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Canine Behavior/eating paper



This is Nancy with the Weimardoodle Duncan, who eats paper.  When we got him 3 months ago his previous owners told us about how Duncan would go into their son's room and bring toys out and leave them all around.  He did that a few times after moving in with us but then he started taking kleenex and paper out of trash cans and eating it.  We don't often see him do it but see it in his poop.  Recently I found something disgusting on the living room floor.  Turns out he'd eaten a pair of my daughter's underwear and thrown it up.  I try to get everyone to keep all bedroom and bathroom doors closed.  We just got a trash can with a lid for the kids' bathroom. That's the door most frequently left open.

According to his previous owners Duncan never ate or chewed on anything he wasn't supposed to when he was with them, so this is a new behavior since moving in with us. Help?



ANSWER: I am sorry to tell you this, but you can't believe one word any "former owner" tells you about a dog.  If this dog were eating their underwear, socks, raiding garbage cans....and they were honest about it....would you have adopted him?     ???

Dogs learn to do this.  It begins innocently.  The dog is under exercised, not engaged in training, is putting up with a lot of anxiety caused in the household by children, etc., is bored and one day picks a particularly interesting paper towel/sock/underwear up.  People notice.  They say "NO DOG NO" and when dog begins to run (which it will), they chase.  The dog does not connect the end result (which might be fear and defensive aggression as I have seen dozens of times in some dogs) with the FIRST STEP: his taking this article.  All the dog knows is, that immediately upon his possessing this article, he gets attention.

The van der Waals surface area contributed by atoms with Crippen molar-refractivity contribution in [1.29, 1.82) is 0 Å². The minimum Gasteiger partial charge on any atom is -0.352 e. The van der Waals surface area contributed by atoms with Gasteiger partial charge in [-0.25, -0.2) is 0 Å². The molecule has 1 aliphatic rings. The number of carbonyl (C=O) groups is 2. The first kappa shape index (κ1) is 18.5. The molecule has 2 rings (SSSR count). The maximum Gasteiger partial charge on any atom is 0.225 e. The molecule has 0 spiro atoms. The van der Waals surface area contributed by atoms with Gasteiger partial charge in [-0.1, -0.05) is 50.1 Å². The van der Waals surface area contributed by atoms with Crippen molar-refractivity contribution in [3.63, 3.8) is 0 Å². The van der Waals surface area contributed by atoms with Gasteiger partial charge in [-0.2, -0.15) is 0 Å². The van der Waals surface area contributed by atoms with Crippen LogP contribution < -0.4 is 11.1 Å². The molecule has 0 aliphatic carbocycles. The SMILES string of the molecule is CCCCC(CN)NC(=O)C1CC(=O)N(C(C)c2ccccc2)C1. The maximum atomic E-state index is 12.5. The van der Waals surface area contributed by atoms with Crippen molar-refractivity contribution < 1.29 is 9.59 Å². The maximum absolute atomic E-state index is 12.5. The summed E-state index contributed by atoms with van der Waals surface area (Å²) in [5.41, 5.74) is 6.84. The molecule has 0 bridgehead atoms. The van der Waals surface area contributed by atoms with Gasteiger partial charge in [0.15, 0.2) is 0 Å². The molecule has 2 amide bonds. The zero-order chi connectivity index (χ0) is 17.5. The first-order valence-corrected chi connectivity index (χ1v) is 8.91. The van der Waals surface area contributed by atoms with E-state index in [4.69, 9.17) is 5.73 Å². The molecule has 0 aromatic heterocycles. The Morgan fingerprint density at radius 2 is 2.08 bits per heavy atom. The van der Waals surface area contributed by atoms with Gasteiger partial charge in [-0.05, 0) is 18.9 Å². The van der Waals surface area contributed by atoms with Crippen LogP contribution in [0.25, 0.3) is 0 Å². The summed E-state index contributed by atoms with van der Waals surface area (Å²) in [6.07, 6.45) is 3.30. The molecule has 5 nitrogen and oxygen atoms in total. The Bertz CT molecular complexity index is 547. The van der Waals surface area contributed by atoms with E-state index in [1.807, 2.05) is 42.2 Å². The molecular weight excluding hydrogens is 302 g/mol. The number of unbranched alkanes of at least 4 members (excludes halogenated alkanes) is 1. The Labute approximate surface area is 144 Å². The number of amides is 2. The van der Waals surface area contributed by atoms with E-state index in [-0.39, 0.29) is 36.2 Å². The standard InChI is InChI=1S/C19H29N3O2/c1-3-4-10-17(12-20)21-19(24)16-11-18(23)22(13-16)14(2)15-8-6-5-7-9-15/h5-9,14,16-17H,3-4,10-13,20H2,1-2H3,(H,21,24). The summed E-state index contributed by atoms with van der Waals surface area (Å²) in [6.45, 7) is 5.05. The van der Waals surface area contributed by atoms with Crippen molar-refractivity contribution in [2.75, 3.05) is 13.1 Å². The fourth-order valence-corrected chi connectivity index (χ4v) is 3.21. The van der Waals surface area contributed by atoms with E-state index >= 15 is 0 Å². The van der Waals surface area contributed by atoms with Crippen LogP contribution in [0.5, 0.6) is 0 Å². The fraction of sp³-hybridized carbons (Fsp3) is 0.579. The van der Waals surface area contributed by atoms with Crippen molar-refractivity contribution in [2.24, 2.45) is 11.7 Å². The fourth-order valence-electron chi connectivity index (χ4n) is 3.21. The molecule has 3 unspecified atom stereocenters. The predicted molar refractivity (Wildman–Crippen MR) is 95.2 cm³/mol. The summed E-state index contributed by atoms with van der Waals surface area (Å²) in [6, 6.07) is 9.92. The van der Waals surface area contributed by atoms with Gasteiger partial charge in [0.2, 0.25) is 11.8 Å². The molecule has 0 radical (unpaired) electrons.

Chained learning: dog gets attention (even negative attention is a reward), dog begins to generalize: no one is home, I'm bored, I'm stressed, well this always works so let's try it: eats underwear.

There are two things you need to do: address the separation anxiety he may be experiencing (very common in re-homed dogs) and the "training" he received from very bad first owners.

To do the first, try the following protocol, slowly:

1.  You can create an emotional independence in the dog by conditioning a "time out" article.
Simply place the chosen article (something you don’t use for any other purpose, like an odd garden statue) in full view of the dog every day for thirty minutes to one hour and call a "time out", during which you actively ignore the dog.  When you remove the article, reward the dog with praise, but don’t overdo it.  Over the course of two weeks, your dog will begin to recognize the article and begin to acknowledge your unavailability (many dogs go to a corner to lie down, or their favorite couch spot, etc.)  Once you observe your dog’s recognition of the article, put it in plain sight about ten minutes before leaving the house (but NOT in the room the dog is confined to, the dog will lose its conditioned response.)  In other words, use the article as a CUE to the dog that you are not available.

2.  Make your dog earn everything for about one month, including pats, entering/leaving the home, etc.  (This is called “Nothing in life is free”.)  You will be promoting yourself psychologically, which will help the dog to feel calmer.

3.  Purchase Turid Rugaas' book, “On Talking Terms with Dogs: Calming signals” or go to her web site  Observe the dog’s behaviors before you depart to determine if your departure rituals are creating anxiety.  Use calming signals just before leaving the house WITHOUT saying “goodbye” to the dog (which can set the dog up for emotional distress.)  Dogs instantly respond to these signals and you’ll begin to see that response immediately.